Davey Martinez has been building Will Harris up cautiously, trying to get the 36-year-old up to speed after a still undiagnosed issue with inflammation in his right hand sidetracked him this spring and set back his build-up for the second season of his 3-year/$24M deal in D.C.
It’s a difficult situation, for everyone involved, and a particularly frustrating one for Harris, who struggled on the mound again on Saturday afternoon, facing three batters and giving up three hits, with the third a double that drove in two runs before he was lifted in favor of Daniel Hudson, who shut the door on a potential rally, preserving a three-run lead in what ended up a 12-9 win over the Baltimore Orioles.
“We got to stay positive with him,” Martinez said after the outing, which left Harris with a 9.00 ERA (6 ER in 6 IP), and a .259/.333/.481 line against on the year.
“He went through a big ordeal,” the manager said, referencing the health concerns back in March, when Harris was thought for a time to have a blood clot, or perhaps Thoracic outlet syndrome. Both those possibilities were ruled out, and the reliever returned to action after weeks off trying to diagnose the issue that was leading to swelling in his right hand as he’s throwing the ball.
Harris worked his way back, but the results early this season have been mixed.
“He wants to go out there, he wants to pitch, he wants to compete, he wants to help us win, I know that about Will,” Martinez said. “And he’ll get it right. I thought he made some pretty good pitches. A couple bloop hits early, and then he gave up the big double, but we’ve got to stick with him. At the end of the day he’s going to be a big part of our bullpen.”
Following a rough outing on the recently-completed road trip to Arizona and Chicago that saw him give up two hits, a walk, and two runs in 2⁄3 of an inning of work, Harris expressed his frustration with the results he’s had thus far in 2021.
“It’s hard to decode what’s what,” Harris said. “I know tonight my stuff was probably the worst it’s ever been in my career.
“And you know, to have the outcome that I had, wasn’t a surprise I guess for the way that I was pitching. Could have had good fortune, he could have popped it up, that’s the game that we play, right?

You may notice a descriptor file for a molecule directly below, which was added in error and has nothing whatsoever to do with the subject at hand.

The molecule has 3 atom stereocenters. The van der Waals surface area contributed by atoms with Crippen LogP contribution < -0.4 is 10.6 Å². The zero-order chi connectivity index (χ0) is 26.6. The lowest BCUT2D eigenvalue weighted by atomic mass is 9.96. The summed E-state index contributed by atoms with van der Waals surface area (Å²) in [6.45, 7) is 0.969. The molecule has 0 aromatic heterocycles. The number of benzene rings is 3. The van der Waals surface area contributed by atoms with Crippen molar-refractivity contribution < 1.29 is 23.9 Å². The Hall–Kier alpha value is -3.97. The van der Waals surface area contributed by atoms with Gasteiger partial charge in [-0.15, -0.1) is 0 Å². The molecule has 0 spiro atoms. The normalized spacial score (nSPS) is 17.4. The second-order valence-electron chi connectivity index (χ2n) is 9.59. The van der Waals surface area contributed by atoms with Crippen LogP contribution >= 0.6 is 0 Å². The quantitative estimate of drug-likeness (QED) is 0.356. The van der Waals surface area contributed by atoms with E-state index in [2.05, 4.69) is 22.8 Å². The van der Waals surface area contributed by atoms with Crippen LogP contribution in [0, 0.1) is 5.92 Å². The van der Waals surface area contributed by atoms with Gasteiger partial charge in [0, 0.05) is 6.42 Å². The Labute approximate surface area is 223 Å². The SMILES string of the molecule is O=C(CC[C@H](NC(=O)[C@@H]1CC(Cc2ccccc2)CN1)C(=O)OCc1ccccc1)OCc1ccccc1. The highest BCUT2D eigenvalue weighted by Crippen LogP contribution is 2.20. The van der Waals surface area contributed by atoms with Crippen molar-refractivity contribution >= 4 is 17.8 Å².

“You can go out there with C stuff and still get the job done, which I expected to do, but that wasn’t the case.”
Asked if he has been able to pinpoint the problem or problems that are keeping him from getting back to his A-stuff, Harris said he didn’t know.
“I just tonight, I don’t know, I just didn’t have it,” he said. “I don’t know if it’s like a thing — I expected to, I expected to go out there and do my job, and from the get-go it just was a struggle.”
“It just was a grind. Every pitch was like — it didn’t come easy. But I’ll just look at it and get some feedback from coaches and teammates and Yan [Gomes] and try to be better.”
Harris said he has the ability that major league relievers have to have, to put bad outings behind him and get back to work.
“Every day I come to the park I’m expecting to do well,” he said, “and I’ve prepared and I’m in the moment every time. So I don’t second-guess myself at all, it’s just today I just wasn’t good at baseball. Tomorrow maybe I’ll be really good, hopefully, so I just have to figure out what exactly was the cause.”
After the rough outing on Saturday afternoon, his manager said that the inflammation in the reliever’s right hand was still an issue, and something they’re trying to manage for now.
“Yeah, he’s definitely having some inflammation with his hand after his outings, but I talk to him all the time,” Martinez said. “Look, this guy, he’s been through a lot and I appreciate everything he’s done and he’s trying to do, so for me I just try to pick him up the best I can and tell him to keep his head up, that at the end of the day he’s going to help us win a lot of games. Something that we’ll get through, it stinks that he has to go through it, but we’re going to help him get through it and get him back to where he was.
“Hopefully we’ll get him back and he’ll start throwing the ball — when he first came back he was throwing the ball really well, but it’s just an ongoing issue now. Hopefully one day it will click, and he’ll start throwing the ball.
“I looked at him yesterday, and I said, look, he had two balls yesterday that weren’t hit very well, and then one ball he battled, 3-2 count, a battle with the hitter, and the guy got the best of him, so I said that thing is going to happen.”
As for how they are managing it at this point?
“He gets treatment,” Martinez said.
“It swells up sometimes really bad, sometimes it doesn’t, so it’s not like — and then he goes through a treatment thing with trainers after every time he pitches, but by the next day it’s normal, I think by the next few hours it goes down and it’s normal.
“I wish we knew exactly why that happens. I’m not a doctor, but it’s something that he said — he wants to know what’s going on, but he can pitch through it. So, like I said, we’ll just have to wait and see and hope for some unknown reason it goes away, or it’s not as bad, we just don’t know.”
About an hour after Martinez spoke on Sunday morning, the Nationals placed Harris on the 10-Day IL.
“We’ve got to figure out what’s going on,” Martinez said after the win over the Orioles.
“We’ve got to get him right and I talked to him right after we had our session this morning, he came in and we’re going to send him to another specialist this week and try to pinpoint what exactly is going on and hopefully they can determine what it is.”
“He’s going to fly out to Dallas and see a doctor out there. I don’t know the timeframe, but they found another guy that they want him to go see, and I think he’s going to leave some time this week.”